After six years of sacrifice and persistence, Kula was closer than ever before to achieving his NRL dream in 2020. But after complaining of constant headaches to the Sharks medical staff in early January, Kula was sent for brain scans.

The results were devastating - a grade four brain tumour.

Until last week, Mulitalo wasn't aware of the severity of the tumour.

He recalls the moment he was told during a Sharks training camp in Kiama; "On the second last day of the camp I got a call from Aneisha (Kula's girlfriend) and I knew then it was bad.

"She told me he had stage four cancer.

"I broke down in my car with my best mate Jensen (Taumoepeau - a Sharks under-20s player) I wanted to keep it to just myself and Jensen, out of respect to the rest of the team, so they could keep their focus for the rest of the camp.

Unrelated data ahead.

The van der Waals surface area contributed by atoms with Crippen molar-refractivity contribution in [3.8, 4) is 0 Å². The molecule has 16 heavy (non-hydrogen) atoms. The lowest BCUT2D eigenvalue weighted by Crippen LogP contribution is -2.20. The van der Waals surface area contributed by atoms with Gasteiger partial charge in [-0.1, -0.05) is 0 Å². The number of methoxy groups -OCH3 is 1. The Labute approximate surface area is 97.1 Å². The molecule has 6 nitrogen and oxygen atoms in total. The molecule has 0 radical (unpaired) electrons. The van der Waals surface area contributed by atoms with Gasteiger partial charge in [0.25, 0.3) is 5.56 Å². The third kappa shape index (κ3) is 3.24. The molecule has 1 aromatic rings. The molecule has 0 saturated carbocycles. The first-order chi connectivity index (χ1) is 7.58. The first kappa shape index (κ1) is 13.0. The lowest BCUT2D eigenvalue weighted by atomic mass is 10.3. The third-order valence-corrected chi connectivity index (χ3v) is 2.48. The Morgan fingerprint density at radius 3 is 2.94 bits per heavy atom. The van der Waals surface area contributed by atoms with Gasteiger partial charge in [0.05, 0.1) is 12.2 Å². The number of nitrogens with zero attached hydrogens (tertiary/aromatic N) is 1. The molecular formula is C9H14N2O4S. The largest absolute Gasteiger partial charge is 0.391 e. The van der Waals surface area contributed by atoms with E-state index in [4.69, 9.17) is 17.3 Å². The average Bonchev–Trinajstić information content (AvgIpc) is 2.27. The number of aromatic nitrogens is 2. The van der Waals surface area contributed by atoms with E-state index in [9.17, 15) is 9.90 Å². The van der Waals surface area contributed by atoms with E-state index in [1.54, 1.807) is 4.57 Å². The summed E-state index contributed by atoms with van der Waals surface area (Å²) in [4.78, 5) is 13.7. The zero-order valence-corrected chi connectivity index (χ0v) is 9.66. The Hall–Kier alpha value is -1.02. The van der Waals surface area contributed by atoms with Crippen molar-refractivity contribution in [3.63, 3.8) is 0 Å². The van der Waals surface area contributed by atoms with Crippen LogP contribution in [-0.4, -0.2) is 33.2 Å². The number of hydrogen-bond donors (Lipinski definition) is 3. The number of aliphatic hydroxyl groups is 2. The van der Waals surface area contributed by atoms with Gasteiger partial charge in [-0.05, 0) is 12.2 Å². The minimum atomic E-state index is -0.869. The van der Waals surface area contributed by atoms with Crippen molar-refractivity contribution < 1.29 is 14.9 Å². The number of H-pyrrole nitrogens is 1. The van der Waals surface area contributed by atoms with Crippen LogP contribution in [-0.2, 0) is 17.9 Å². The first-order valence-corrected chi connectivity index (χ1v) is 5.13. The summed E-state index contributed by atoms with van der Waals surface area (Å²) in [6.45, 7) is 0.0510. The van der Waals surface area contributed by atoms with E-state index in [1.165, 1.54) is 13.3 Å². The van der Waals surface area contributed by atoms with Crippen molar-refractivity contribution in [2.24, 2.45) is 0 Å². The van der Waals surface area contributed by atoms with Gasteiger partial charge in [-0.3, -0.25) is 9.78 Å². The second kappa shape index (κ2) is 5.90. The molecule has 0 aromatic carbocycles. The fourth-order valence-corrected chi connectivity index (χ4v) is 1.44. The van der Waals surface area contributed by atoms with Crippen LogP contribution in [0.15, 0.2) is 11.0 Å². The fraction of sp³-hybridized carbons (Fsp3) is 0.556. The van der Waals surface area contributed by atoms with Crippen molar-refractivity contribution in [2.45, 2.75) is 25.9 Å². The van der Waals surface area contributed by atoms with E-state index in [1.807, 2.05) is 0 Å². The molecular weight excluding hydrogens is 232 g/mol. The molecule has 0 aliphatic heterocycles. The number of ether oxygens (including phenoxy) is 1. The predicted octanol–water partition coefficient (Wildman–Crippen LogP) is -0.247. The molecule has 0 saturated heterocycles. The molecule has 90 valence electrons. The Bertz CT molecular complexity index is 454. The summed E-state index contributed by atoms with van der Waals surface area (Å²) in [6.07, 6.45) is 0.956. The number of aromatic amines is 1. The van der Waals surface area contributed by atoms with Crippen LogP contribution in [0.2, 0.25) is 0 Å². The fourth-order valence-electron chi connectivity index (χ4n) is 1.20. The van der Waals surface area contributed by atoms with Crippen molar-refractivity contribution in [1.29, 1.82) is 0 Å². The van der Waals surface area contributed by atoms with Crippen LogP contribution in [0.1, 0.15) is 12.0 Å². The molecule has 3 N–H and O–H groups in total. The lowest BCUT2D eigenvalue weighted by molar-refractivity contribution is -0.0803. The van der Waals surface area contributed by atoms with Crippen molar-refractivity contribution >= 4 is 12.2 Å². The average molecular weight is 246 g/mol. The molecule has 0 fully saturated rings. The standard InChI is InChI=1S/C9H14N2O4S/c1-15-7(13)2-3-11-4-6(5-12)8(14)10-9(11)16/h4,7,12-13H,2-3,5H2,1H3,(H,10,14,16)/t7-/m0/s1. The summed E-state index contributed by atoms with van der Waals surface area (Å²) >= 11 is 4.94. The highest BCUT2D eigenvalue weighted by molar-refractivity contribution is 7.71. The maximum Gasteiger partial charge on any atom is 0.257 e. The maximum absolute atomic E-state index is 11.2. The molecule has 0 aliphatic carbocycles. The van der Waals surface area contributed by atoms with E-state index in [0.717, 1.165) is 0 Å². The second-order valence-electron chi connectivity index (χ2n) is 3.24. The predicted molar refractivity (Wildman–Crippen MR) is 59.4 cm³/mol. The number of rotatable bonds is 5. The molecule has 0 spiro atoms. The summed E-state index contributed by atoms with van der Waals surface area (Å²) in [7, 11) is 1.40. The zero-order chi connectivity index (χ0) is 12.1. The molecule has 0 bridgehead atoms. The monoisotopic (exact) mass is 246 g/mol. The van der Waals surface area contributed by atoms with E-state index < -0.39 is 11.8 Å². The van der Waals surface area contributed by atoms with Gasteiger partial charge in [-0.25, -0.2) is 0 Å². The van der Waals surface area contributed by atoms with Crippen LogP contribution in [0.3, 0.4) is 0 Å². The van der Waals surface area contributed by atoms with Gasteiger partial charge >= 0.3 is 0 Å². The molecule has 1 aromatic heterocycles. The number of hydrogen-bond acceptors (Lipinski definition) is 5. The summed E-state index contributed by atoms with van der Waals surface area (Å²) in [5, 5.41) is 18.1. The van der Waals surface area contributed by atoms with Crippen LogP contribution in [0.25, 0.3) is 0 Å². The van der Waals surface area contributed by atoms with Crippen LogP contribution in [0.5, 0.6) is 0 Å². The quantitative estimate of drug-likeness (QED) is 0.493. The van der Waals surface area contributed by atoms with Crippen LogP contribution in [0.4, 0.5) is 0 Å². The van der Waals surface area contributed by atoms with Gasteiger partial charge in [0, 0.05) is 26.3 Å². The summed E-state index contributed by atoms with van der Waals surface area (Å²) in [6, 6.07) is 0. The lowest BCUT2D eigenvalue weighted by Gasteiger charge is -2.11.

"Bomber (Sharks coach John Morris) then came up to me on the last day and asked if I was comfortable with him telling the team.

"Hearing it again, hurt me even more. I broke down in front of the boys.''

Mulitalo will be there for his friend and his family. Photo: Brett Costello
Mulitalo will be there for his friend and his family. Photo: Brett Costello

Mulitalo, just 20 himself, launched onto the NRL scene in serious fashion in 2019 with his powerful kick-returns, infectious energy and high-class wing-play resulting in five tries in eight matches.

Such is the belief in his talent, Mulitalo start the new season as one of Morris' first-choice wingers. And he'll do so with a promise to Kula and his family.

"It hurts me. I'm not in his shoes, so I can't really say what he's feeling. I can't tell him how to feel and how not to feel,'' Mulitalo said.

"But for me, I've already said to him and his family, this year I'm taking you with me.

"I guarantee you'll (Kula) be on my wrist every time I run out. I'll bring him into the sheds after every game when I can and I'll support his family whenever I can.

"I'll sit with them, I'll eat dinner with them at the hospital, whether he's good or not. That's what is getting me through my day. That's what is getting me through my training.

"Just being there.''